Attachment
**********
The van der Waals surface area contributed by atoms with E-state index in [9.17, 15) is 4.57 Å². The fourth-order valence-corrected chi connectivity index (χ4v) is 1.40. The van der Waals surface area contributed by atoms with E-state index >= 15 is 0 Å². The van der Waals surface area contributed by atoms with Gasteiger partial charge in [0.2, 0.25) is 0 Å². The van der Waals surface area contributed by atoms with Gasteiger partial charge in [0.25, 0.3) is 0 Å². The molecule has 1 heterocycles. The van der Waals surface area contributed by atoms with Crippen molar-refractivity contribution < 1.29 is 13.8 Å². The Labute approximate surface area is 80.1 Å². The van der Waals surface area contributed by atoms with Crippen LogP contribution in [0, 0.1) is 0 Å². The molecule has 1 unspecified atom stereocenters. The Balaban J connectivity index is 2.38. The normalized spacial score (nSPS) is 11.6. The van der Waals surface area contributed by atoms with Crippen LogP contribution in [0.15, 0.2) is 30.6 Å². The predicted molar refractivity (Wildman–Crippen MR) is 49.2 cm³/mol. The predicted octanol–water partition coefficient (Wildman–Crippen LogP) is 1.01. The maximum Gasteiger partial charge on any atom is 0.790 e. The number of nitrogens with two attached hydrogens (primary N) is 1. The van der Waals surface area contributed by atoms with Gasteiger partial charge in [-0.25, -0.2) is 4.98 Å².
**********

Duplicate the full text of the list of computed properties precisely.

The van der Waals surface area contributed by atoms with E-state index in [9.17, 15) is 4.57 Å². The fourth-order valence-corrected chi connectivity index (χ4v) is 1.40. The van der Waals surface area contributed by atoms with E-state index >= 15 is 0 Å². The van der Waals surface area contributed by atoms with Gasteiger partial charge in [0.2, 0.25) is 0 Å². The van der Waals surface area contributed by atoms with Gasteiger partial charge in [0.25, 0.3) is 0 Å². The molecule has 1 heterocycles. The van der Waals surface area contributed by atoms with Crippen molar-refractivity contribution < 1.29 is 13.8 Å². The Labute approximate surface area is 80.1 Å². The van der Waals surface area contributed by atoms with Crippen LogP contribution in [0, 0.1) is 0 Å². The molecule has 1 unspecified atom stereocenters. The Balaban J connectivity index is 2.38. The normalized spacial score (nSPS) is 11.6. The van der Waals surface area contributed by atoms with Crippen LogP contribution in [0.15, 0.2) is 30.6 Å². The predicted molar refractivity (Wildman–Crippen MR) is 49.2 cm³/mol. The predicted octanol–water partition coefficient (Wildman–Crippen LogP) is 1.01. The maximum Gasteiger partial charge on any atom is 0.790 e. The number of nitrogens with two attached hydrogens (primary N) is 1. The van der Waals surface area contributed by atoms with Gasteiger partial charge in [-0.25, -0.2) is 4.98 Å².